Madison County board members and officials elected this November won't see raises for several years after the Republican-majority board approved a measure Wednesday to set and freeze their salaries.
Under the new measure, salaries for the county clerk, treasurer and sheriff, all up for reelection Nov. 6, will be set at $110,115 for the next four years — starting Dec. 1 and ending Nov. 30, 2022.
The measure passed in a 20-6 vote with three board members absent.
The exception to the rule is Sheriff John Lakin, who will earn an additional $4,000 on top of his new set salary. Lakin earned $112,098 in 2017, according to the Belleville News-Democrat's public pay database. Lakin's four-year term ends this year, but he is running unopposed in the Nov. 6 election.
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County Clerk Debbie Ming-Mendoza made $114,584 in 2017 and Treasurer Chris Slusser made $110,896 in 2017.
Salaries for board members were previously set through 2020 at $14,495. The new measure extends that freeze through 2022.
The measure to extend the freeze for board members passed in a nearly unanimous vote, with only Alton Democrat Michael "Doc" Holliday voting against the measure.
Since taking majority in 2016, Republican county board members have spearheaded cost-saving efforts in part by cutting funding for early voting and the Recorder of Deed's office, though they boosted funding for public safety.
There are 15 Republicans, 13 Democrats and one independent on the board.
Republican County Board Member Chrissy Dutton is pushing to merge the recorder's office with the clerk's office, a move she says would save taxpayers money by eliminating Recorder Amy Meyer's salary. If approved by the board, the question could go to voters on the Nov. 6 ballot.
Meyer says the move would be irresponsible and would not save taxpayer dollars.
The issue did not make it onto Wednesday night's county board agenda as expected, though it passed the Finance and Government Operations Committee earlier this month.
Chairman Kurt Prenzler said he believes the resolution should go through two other relevant committees before it is placed on the agenda before the board, an authority some board members questioned, including Lisa Ciampoli, a Republican from Collinsville.
"I would just like to make sure this does not happen again, that we all understand the rules and in the future that we communicate a little better," Ciampoli said.
Madison County State's Attorney Tom Gibbons said a resolution can make it to the board in one of two ways.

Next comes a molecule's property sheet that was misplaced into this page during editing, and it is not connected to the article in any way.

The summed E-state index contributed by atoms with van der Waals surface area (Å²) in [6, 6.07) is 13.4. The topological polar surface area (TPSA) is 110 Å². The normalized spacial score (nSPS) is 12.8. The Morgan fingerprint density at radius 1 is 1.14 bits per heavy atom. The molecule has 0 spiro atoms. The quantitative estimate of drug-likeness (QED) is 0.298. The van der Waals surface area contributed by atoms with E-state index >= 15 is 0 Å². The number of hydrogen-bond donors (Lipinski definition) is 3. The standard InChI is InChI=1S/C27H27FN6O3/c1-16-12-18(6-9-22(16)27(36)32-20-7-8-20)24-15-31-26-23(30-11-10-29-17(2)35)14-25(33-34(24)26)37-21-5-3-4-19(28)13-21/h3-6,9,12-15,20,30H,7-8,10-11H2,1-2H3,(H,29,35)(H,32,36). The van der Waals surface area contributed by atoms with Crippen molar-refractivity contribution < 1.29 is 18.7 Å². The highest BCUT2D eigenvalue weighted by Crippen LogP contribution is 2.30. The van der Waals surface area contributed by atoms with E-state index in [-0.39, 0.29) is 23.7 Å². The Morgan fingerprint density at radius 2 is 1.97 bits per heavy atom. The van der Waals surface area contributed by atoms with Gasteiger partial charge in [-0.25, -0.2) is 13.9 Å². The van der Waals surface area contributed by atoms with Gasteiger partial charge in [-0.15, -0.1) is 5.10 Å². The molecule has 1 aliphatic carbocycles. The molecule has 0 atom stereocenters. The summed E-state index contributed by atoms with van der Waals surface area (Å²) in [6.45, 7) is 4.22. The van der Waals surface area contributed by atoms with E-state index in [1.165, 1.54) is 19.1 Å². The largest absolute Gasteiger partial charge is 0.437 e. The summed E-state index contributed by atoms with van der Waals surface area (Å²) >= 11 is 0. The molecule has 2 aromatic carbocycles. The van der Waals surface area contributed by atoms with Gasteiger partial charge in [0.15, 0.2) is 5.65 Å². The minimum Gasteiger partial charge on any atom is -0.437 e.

It can either make it to the board through approval by a committee, or it can be submitted by an individual board member and approved by the chairman.
Prenzler said there is still time for the measure to go before the board after going through additional committees.
"I generally agree the voters should have a right to vote, but I do believe a situation of this magnitude needs a written opinion from the state's attorney to ensure the language proposed is correct and can withstand ballot," Prenzler said.
Changes to termination policy
The board also approved a revision to the county's termination policy after a lengthy debate.
The new policy ensures that if an employee was fired because of a criminal charge punishable by more than a year in prison, the employee will be subject to an administrative hearing to determine if they are still fit to serve in their position.
The same goes if the charge is related to "a crime of dishonesty or deceit."
If they are found unfit, the employee will be suspended without pay.
It was uncertain at first if the measure would make it to a vote after board member Philip Chapman, a Republican, requested it be sent back to committee for further review. There was some confusion about exactly which resolution board members were voting on because an amended version was only distributed shortly before the Wednesday meeting.
Gibbons, the state's attorney, did not have a chance to review it until during the lengthy debate. He later supported the resolution with its last-minute changes, satisfying some board members' concerns.
The measure passed 26-1, with only Republican Don Moore voting against the measure.
Editor's note: A previous version of this story incorrectly stated the Recorder of Deed's issue passed the Finance and Government Relations Committee. That is incorrect. It passed the Finance and Government Operations Committee.